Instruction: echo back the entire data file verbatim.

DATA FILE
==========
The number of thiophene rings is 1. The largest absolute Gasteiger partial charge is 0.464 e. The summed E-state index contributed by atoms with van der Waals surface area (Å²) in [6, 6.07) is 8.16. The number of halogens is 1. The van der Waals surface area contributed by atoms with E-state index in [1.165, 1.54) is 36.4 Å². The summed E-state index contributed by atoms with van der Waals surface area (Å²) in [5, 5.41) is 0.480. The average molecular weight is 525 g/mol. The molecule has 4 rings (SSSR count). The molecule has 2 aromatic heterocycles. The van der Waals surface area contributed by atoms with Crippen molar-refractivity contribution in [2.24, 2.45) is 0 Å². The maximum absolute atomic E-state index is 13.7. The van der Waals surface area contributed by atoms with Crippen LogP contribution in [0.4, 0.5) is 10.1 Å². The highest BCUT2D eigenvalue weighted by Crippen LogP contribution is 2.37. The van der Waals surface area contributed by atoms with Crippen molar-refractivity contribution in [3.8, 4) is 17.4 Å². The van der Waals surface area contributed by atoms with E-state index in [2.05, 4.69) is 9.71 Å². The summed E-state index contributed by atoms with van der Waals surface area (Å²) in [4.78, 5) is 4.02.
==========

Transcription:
The number of thiophene rings is 1. The largest absolute Gasteiger partial charge is 0.464 e. The summed E-state index contributed by atoms with van der Waals surface area (Å²) in [6, 6.07) is 8.16. The number of halogens is 1. The van der Waals surface area contributed by atoms with E-state index in [1.165, 1.54) is 36.4 Å². The summed E-state index contributed by atoms with van der Waals surface area (Å²) in [5, 5.41) is 0.480. The average molecular weight is 525 g/mol. The molecule has 4 rings (SSSR count). The molecule has 2 aromatic heterocycles. The van der Waals surface area contributed by atoms with Crippen molar-refractivity contribution in [2.24, 2.45) is 0 Å². The maximum absolute atomic E-state index is 13.7. The van der Waals surface area contributed by atoms with Crippen LogP contribution in [0.4, 0.5) is 10.1 Å². The highest BCUT2D eigenvalue weighted by Crippen LogP contribution is 2.37. The van der Waals surface area contributed by atoms with Crippen molar-refractivity contribution in [3.8, 4) is 17.4 Å². The van der Waals surface area contributed by atoms with E-state index in [2.05, 4.69) is 9.71 Å². The summed E-state index contributed by atoms with van der Waals surface area (Å²) in [4.78, 5) is 4.02.